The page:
He contends that people think wine tastes better when they know it is expensive, citing as evidence taste tests that show two-thirds of people preferred a $12 Domaine Ste. Michelle Brut, a Washington state sparkling wine, to a $150 Dom Perignon Champagne.
When he crafted the bogus wine list for Osteria L'Intrepido (Italian for "The Fearless Restaurant") Goldstein also included a 1985 Barbaresco Asij Ceretto, which Wine Spectator described as "earthy, swampy, gamy, harsh and tannic."
"While Osteria L'Intrepido may be the first to win an award of excellence for an imaginary restaurant," Goldstein said, "it's unlikely that it was the first submission that didn't accurately reflect the restaurant."
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Old 08-22-2008, 03:03 PM   #2
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Who would have thought that wine snobs would be so gulible. GREAT ARTICLE THANKS FOR KEEPING US INFORMED!!!!
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Old 08-22-2008, 08:12 PM   #3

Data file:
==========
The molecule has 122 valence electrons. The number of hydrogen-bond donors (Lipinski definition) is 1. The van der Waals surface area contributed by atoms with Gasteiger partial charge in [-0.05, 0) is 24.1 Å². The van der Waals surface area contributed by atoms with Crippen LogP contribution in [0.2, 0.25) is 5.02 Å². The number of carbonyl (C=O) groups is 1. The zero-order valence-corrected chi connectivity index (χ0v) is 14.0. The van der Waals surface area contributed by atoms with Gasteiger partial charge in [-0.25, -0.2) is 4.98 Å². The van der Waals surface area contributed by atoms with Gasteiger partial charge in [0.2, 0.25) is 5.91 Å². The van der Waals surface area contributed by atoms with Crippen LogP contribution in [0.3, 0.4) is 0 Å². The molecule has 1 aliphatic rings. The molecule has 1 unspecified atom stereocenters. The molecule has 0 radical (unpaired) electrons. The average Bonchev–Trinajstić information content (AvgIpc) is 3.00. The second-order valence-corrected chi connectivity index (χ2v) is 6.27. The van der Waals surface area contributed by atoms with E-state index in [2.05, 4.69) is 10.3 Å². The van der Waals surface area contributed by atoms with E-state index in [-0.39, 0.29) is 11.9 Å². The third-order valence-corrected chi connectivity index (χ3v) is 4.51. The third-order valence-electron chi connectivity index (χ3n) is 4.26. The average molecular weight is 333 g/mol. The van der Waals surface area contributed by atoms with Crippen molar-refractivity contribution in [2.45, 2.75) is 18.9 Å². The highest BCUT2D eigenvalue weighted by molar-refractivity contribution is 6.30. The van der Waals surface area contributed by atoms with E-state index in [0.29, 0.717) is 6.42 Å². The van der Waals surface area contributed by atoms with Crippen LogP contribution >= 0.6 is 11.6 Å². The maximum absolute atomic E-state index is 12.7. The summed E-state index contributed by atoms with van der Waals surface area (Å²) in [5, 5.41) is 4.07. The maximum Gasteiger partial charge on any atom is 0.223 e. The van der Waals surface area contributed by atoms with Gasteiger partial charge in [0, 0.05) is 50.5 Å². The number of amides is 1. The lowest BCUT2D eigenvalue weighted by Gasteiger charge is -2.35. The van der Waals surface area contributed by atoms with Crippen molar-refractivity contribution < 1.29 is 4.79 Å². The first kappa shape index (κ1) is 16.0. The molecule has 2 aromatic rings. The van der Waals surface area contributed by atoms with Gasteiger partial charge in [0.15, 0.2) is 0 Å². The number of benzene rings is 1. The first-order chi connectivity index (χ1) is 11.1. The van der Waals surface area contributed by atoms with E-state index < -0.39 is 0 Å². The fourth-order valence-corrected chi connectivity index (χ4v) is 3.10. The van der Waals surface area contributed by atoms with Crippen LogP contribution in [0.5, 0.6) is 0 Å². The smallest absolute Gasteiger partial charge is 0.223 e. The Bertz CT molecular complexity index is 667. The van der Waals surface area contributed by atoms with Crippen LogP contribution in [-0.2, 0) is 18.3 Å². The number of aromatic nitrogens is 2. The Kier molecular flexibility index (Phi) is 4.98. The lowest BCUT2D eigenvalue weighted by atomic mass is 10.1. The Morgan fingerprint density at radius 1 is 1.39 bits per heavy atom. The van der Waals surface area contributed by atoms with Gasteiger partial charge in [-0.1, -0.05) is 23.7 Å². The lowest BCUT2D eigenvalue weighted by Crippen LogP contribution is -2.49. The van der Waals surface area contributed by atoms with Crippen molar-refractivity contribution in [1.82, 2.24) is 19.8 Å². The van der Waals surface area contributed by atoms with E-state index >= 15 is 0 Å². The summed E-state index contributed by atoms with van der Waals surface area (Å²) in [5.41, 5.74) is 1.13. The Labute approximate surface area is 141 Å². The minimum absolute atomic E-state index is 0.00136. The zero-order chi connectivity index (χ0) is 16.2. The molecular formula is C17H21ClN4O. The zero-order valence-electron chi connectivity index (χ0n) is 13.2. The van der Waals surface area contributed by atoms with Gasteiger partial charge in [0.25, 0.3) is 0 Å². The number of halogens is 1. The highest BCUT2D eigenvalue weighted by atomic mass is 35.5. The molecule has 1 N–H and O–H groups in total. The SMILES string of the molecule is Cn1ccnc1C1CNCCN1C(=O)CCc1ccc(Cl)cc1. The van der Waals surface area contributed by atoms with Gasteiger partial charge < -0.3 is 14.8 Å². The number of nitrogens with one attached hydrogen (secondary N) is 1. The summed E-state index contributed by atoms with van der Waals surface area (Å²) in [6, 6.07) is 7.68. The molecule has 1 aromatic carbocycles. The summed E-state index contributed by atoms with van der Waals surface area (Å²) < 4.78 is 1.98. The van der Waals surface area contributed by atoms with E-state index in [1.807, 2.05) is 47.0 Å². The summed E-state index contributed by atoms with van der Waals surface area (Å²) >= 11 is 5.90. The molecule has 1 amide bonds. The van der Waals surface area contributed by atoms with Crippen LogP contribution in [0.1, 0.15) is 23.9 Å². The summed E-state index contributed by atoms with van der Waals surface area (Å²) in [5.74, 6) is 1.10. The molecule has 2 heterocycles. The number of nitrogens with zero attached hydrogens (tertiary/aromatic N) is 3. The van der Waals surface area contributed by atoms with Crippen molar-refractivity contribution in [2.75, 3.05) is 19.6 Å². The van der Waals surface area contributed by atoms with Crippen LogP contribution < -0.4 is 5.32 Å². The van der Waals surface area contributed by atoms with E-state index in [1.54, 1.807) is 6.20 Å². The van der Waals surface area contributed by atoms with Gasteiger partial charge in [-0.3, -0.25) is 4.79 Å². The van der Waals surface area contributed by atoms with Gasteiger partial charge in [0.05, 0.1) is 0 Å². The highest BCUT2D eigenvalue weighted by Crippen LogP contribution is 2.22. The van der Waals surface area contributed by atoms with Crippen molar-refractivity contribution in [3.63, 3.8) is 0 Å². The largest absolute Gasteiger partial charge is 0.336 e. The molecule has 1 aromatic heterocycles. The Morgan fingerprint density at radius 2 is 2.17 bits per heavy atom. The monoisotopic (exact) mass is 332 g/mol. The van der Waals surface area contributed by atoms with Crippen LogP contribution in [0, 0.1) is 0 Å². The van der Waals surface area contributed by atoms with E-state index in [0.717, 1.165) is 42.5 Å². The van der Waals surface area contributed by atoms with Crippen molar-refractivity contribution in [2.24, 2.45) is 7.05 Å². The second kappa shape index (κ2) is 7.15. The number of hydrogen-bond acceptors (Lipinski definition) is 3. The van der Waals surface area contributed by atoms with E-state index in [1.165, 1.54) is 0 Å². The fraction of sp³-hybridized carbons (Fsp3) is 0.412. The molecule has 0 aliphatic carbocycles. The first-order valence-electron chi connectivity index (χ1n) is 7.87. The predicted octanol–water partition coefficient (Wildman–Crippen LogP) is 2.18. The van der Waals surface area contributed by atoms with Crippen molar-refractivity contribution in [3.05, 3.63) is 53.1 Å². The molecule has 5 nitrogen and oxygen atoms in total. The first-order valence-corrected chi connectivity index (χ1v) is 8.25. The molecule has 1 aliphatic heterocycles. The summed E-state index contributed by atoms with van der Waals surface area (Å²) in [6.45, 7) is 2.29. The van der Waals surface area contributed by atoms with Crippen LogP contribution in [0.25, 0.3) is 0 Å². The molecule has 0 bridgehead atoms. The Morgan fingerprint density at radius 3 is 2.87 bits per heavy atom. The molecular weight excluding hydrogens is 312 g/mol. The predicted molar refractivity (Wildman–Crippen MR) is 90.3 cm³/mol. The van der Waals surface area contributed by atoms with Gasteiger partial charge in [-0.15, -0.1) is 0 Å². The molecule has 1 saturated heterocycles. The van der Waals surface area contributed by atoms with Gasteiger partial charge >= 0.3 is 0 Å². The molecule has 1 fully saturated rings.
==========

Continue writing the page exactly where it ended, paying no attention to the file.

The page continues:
Hank Koestner
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Ed, this is great stuff. Really makes the argument for how much of what we see effects our opinions.
Rum is the answer. What was the question?
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Old 08-22-2008, 09:02 PM   #4
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Originally Posted by mac View Post
Who would have thought that wine snobs would be so gullible. GREAT ARTICLE THANKS FOR KEEPING US INFORMED!!!!
Snobs of all kind are gullible. They rely on a perception of status to guide their tastes.

Then of course there are "reverse" snobs, who find fault with anything more than their pocketbook seems to allow.

Years ago when I was in the wine trade a number of other colleagues watched, as the Spectator took what was a good idea and turned it into a "pay for play" event.

Goldstein's bottom line is correct...One with a superficial taste is influenced by price...whether it be high or low.

When making a critical review...price needs to be left out of the equation.